These results can help policymakers and school leaders formulate more effective responses to the educational disruptions caused by Covid-induced school closures. Students from lower income families and schools may require additional attention and resources given lower engagement with online learning resources during spring 2020. Moreover, because remote learning will likely remain a central piece of the public education system for the foreseeable future (Cleveland, 2020), preventing the widening of achievement gaps may require improving access to home computers and broadband internet for low income and rural students. Schools may also need to improve the deployment of remote learning platforms to more equitably engage students and parents in the use of those platforms.
Whether efforts to close gaps in online learning engagement succeed will only become clear as new data become available in subsequent school years. One advantage of using publicly available search data to measure household behavior is that our analyses can be easily updated in real time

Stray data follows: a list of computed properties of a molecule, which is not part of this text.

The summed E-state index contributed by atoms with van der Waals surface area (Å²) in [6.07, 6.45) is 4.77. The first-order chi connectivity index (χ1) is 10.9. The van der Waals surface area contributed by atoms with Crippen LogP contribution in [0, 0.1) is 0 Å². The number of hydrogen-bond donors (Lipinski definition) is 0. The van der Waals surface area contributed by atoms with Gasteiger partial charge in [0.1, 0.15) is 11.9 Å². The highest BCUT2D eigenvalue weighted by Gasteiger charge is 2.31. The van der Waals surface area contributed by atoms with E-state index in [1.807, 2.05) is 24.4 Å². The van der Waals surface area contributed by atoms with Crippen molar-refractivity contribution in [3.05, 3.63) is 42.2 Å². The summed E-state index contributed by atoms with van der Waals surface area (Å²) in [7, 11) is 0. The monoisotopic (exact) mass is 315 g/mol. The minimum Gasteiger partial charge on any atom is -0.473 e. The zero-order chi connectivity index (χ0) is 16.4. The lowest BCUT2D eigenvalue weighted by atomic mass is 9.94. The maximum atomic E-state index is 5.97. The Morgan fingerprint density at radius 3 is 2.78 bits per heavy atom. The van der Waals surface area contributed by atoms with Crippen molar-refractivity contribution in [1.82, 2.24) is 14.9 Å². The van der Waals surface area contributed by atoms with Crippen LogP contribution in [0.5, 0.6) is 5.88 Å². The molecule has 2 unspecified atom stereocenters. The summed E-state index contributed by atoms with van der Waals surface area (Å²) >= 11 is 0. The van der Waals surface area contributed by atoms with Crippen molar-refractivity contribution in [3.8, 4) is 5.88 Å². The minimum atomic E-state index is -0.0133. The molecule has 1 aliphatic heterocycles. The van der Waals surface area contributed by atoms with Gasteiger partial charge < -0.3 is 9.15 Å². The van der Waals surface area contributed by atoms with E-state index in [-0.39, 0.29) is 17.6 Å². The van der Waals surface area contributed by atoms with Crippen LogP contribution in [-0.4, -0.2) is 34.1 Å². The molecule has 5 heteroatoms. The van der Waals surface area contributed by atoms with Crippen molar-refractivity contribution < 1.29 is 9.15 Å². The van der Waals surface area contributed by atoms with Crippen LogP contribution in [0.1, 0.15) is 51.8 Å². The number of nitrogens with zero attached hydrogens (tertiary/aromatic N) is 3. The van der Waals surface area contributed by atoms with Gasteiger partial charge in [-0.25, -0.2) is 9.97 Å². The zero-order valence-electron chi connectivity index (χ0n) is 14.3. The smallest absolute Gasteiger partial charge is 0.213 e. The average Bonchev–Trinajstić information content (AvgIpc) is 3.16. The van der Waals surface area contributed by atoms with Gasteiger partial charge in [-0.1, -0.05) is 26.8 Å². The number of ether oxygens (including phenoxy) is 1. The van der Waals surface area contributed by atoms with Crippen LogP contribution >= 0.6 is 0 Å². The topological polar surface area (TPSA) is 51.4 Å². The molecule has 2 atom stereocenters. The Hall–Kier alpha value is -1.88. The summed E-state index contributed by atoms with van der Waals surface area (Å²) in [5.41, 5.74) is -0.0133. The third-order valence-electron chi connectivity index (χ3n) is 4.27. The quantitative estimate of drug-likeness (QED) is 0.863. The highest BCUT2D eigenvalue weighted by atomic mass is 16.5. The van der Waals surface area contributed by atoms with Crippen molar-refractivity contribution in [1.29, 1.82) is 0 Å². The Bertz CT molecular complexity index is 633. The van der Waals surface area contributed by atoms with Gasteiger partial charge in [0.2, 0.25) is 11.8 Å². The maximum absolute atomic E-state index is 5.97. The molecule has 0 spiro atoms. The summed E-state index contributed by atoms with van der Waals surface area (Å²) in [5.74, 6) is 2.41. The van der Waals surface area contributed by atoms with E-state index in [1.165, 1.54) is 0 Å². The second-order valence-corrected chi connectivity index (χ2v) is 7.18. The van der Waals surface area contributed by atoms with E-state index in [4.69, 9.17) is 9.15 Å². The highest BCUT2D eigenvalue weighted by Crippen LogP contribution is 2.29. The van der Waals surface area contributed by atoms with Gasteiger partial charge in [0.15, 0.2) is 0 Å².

when the school year begins in the fall. This will help reveal whether socioeconomic gaps in engagement with online learning have narrowed since the initial shock of schools closing or if different remote learning strategies across regions were particularly successful. In addition, the
set of search terms studied can be easily modified to accommodate new online learning resources as they emerge. Finally, our analyses can be replicated in other countries, particularly ones large enough to generate search data at sub-national levels such as provinces and cities. The flexibility of this approach shows promise for understanding the behavioral responses of households to school closures and developing policy responses in real time to address changing student needs.
We document a sharp increase in searches for learning resources as schools closed in response to the Covid-19 pandemic. By April 2020, nationwide search intensity for online learning resources had roughly doubled relative to baseline. The shock of school closures increased demand both for the specific online platforms schools shifted instruction to (such as Google Classroom) and for the supplemental resources that households sought out to fill gaps in their learning (such as math worksheets). The likelihood of future school closures or partial reopenings implies these supplemental online resources are likely to become important drivers of student learning.